2. A truly human Jesus challenges me.
But the last phrase of Hebrews 4:15 is the killer – yet was without sin. How could that be? How could He know real temptation, just as I do, yet not fall as I do?
Again, I think this takes me into theological waters deeper than I am capable of swimming in. I believe that if Jesus was truly human, that means He was truly tempted. He could have chosen to sin. He chose not to. And if He was truly human, he did this, not in His own superhuman strength, but in the strength of a human being who chooses to rely on the grace of God. The strength, it seems, that is available to any of us.
I say this not to raise the spectre of perfectionism, which is honestly not a topic that interests me much since it seems so remote from the reality I live in, but to affirm the words of the second century church father Irenaeus, who said, “The glory of God is man fully alive.”
Jesus came to die for our sins and rise again to defeat death, but what did Jesus live for? What did His thirty-plus years of human life mean? Could they have been meant to show us what a human being is capable of – what human beings can be once they are fully alive, restored to the image of God that is still within each of us? Jesus’ example offers at once both hope and a challenge, for a truly human Jesus shows us what human beings can be and can do when they allow God’s Spirit and God’s grace into their lives.
3. A truly human Jesus confronts me.
Back to the convoluted and mysterious book of Hebrews for a moment – to Hebrews 2:11, where the author says, speaking of Jesus and of human beings: “So Jesus is not ashamed to call them brothers.”
Where in the gospels does Jesus refer to human beings as His brothers? In one of His most powerful sermons, in which He uses the imagery of sheep and goats – Matthew 25:31-46. After affirming the selfless acts of the saved – visiting the sick and prisoners, feeding the hungry, clothing the naked – Jesus reminds them: “I tell you the truth, whatever you did for one of the least of these brothers of mine, you did for me.”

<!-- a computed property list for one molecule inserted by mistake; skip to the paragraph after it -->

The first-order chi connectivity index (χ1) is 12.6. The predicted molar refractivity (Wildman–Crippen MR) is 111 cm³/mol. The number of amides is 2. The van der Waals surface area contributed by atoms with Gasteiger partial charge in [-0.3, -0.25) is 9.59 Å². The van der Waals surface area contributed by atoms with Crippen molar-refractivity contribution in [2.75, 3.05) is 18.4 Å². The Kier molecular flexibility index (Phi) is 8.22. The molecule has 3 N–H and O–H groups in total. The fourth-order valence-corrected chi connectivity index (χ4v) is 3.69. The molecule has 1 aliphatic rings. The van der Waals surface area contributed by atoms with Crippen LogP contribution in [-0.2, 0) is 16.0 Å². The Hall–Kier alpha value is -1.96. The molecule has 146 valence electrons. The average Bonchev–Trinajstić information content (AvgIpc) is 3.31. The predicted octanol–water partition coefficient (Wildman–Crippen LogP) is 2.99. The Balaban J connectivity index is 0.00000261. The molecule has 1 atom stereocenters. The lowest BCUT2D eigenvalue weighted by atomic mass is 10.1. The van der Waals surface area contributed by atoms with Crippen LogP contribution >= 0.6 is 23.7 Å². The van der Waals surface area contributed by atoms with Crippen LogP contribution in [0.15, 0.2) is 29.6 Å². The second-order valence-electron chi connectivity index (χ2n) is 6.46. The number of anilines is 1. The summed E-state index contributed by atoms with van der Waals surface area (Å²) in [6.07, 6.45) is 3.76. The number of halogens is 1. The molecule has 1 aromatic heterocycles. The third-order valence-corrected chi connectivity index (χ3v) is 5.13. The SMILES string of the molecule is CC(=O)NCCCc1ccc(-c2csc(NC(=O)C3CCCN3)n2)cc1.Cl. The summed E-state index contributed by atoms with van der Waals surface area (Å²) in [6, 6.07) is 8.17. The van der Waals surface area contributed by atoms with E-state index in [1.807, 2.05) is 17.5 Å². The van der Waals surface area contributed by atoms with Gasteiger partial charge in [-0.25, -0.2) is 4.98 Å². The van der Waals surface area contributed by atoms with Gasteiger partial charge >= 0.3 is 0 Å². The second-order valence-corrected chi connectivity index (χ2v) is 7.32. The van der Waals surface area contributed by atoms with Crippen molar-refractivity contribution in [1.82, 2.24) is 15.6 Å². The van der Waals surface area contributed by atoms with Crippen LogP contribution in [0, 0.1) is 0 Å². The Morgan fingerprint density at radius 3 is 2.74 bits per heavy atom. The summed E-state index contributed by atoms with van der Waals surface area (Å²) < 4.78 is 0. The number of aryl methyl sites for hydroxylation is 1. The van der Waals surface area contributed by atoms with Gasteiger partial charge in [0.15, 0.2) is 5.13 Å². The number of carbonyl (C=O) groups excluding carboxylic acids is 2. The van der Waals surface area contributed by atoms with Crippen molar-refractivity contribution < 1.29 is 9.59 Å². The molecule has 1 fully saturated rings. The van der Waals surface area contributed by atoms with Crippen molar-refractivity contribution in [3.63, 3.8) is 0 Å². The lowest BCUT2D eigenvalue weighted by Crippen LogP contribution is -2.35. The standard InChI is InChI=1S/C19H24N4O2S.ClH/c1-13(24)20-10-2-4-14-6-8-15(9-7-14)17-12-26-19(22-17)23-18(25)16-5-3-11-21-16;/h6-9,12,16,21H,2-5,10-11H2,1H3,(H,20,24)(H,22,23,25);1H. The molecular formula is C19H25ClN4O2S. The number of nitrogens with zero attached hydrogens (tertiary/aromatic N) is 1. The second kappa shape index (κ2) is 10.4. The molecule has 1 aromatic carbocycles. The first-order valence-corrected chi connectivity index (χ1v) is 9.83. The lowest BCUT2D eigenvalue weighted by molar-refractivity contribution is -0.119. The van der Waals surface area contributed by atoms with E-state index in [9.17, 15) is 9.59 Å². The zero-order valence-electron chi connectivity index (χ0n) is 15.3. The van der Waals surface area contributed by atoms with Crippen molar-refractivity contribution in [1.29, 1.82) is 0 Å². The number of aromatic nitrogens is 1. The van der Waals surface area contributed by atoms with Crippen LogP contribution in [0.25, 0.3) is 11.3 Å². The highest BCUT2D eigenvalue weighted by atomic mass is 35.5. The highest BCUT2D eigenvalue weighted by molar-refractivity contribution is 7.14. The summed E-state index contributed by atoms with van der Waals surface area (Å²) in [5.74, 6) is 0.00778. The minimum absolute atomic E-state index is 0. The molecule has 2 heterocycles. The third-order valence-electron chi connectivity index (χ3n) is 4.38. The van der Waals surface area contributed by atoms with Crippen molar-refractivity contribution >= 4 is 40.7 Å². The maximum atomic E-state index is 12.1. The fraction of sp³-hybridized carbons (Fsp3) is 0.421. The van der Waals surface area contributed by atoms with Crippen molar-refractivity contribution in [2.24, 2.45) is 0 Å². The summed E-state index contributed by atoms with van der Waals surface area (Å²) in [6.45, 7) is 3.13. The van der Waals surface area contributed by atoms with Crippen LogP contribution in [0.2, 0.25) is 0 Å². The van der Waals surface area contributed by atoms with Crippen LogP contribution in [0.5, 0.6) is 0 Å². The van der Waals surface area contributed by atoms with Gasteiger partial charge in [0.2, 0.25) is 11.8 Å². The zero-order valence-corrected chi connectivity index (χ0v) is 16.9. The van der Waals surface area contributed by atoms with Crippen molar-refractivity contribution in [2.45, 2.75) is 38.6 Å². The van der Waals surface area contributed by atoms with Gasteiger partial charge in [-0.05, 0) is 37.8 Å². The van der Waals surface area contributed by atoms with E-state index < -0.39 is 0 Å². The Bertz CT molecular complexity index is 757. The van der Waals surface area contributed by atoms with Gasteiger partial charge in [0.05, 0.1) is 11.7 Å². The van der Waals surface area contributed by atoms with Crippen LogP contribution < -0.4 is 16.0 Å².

If any passage in the gospels should convict us, this should be the one. Jesus was not merely a divine being walking around in human clothes for a few years. He was a real human being – so much so that He identifies Himself, for all time, with suffering and hurting humanity. In the face of every suffering human being, Jesus confronts us. He tells us plainly that when we serve those in need, we serve Him. When we ignore those in need, when we make ourselves comfortable at their expense, when we make excuses to justify our coldness and our lack of involvement and even our hate – then we turn that coldness, that ignorance, that hatred on Jesus Himself, the one we claim to worship.
This is a hard saying. As I look at the mass of suffering humanity, I can see many faces in which I find it easy to find the reflection of Jesus. For example, I find it easy to love and serve at-risk youth and young adults, even if they are drug addicts or criminals or highly unpromising prospects. That comes easy to me, and I earn no brownie points for it. There are other faces – I won’t say whose – in which it is hard for me to see the face of Jesus. People I find easy to ignore, to turn away from, to reject. People who are hard for me to love. And in these people, Jesus confronts me.
A truly human Jesus knows me. He knows my weakness because He has been there. He challenges me to become like Him – a human being fully alive, fully engaged in loving others. And He confronts me in the faces of those others – human beings like Him, His brothers and sisters, who call out for my love, my compassion, my attention.
Because Jesus is truly human, He does all this to me. And if Jesus were merely human, I would have to stop there and say I can go no farther along the path of following Him; I don’t have what it takes. But because He is truly God as well, He has walked the path before me and ensured my success despite my failures. Truly God and truly human, He knows me, He confronts me, and He challenges me to follow Him.